Madonna introduces Maria Alyokhina and Nadezhda Tolokonnikova at an Amnesty International concert in New York. Photograph: Jason Szenes/EPA
Members of the Russian punk collective Pussy Riot have accused their previously imprisoned bandmates of undermining the group's ideals by appearing at a charity concert introduced by Madonna.
A letter posted on the group's blog lambasted Nadezhda Tolokonnikova and Maria Alyokhina for taking part in the concert organised by Amnesty International in New York on Wednesday night.
Madonna introduced the pair, who were dressed in tunics with crucifixes emblazoned on the front. They then delivered a scathing attack about the regime of the Russian president, Vladimir Putin, chanting: "Russia will be free!" to the audience at the Barclays Centre in Brooklyn.
But their appearance was poorly received by others in the punk collective, which has a fluctuating membership that has never been fully revealed.
Selling concert tickets "is highly contradictory to the principles of Pussy Riot", said the letter signed with six nicknames: Cat, Garadzha, Fara, Shayba, Serafima and Shumakher.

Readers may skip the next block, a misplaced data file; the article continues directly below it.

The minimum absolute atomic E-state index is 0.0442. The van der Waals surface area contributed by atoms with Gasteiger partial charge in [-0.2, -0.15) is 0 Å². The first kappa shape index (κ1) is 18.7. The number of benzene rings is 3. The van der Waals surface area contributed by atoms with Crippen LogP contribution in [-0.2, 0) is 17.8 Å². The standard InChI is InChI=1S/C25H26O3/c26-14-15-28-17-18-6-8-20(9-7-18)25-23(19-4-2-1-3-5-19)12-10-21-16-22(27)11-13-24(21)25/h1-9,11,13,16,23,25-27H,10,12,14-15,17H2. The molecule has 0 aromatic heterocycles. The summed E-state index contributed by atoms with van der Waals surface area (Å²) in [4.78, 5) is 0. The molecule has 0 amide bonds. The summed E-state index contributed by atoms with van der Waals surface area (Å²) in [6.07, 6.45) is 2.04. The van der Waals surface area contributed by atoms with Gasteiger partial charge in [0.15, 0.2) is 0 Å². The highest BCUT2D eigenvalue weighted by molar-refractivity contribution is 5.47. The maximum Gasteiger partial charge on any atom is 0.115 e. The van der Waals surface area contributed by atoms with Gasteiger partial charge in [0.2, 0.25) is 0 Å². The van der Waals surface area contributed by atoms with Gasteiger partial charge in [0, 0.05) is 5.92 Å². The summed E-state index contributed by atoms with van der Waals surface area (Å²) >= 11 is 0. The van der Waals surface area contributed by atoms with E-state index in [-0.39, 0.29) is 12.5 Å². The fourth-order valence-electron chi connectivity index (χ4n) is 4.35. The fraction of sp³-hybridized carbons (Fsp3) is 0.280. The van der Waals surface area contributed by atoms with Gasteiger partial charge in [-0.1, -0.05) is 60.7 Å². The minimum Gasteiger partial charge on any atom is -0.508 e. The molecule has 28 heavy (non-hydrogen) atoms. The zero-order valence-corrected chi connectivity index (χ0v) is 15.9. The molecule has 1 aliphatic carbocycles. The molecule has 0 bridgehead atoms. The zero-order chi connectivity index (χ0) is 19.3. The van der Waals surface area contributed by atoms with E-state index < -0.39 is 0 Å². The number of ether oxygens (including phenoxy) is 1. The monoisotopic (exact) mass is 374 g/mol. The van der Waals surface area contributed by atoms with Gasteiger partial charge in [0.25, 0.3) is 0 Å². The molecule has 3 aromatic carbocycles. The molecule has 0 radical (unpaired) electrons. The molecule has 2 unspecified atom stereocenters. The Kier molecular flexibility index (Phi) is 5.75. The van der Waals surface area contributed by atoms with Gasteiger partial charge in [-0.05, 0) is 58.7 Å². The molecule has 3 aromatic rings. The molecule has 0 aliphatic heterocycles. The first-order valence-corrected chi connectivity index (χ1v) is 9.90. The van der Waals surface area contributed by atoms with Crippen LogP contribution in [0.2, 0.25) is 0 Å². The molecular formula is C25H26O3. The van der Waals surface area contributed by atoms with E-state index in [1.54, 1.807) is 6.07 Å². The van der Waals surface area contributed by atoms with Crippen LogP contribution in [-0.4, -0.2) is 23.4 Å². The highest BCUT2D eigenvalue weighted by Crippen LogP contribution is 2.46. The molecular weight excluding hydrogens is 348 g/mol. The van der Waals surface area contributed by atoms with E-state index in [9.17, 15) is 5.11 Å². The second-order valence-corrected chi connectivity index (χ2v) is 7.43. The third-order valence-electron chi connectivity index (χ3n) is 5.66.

"We're a female separatist collective," it said. "We never accept money for our performances … we only stage illegal performances in unexpected public places."
The letter also took issue with concert posters showing a male guitarist in a balaclava, a trademark of the feminist group.
Tolokonnikova, 24, and Alyokhina, 25, were freed in December three months before the end of their two-year sentences for staging an anti-Putin "punk prayer" performance in a Moscow cathedral. On their release the said they would focus on campaigning for the rights of prisoners.
Wednesday's concert also included performances by the Flaming Lips and Blondie. Ticket prices started at $27 (£17).
"They have said in every interview that they have quit the group and no longer represent Pussy Riot," said the letter. "But all of their appearances are announced as appearances by Pussy Riot.
"They are no longer Pussy Riot. We have lost two friends, two ideological teammates, but the world has gained two brave rights activists," said.
Five members in colourful tights and balaclavas staged the cathedral performance in February 2012. Three were arrested the following month.
One, Yekaterina Samutsevich, was freed with a suspended sentence after a successful appeal. The other two performers have never been identified.
Since the arrests, there have been no more guerrilla Pussy Riot performances in public places, although a music video targeting Russia's oil industry appeared last July, apparently by a splinter group that had set up a new website.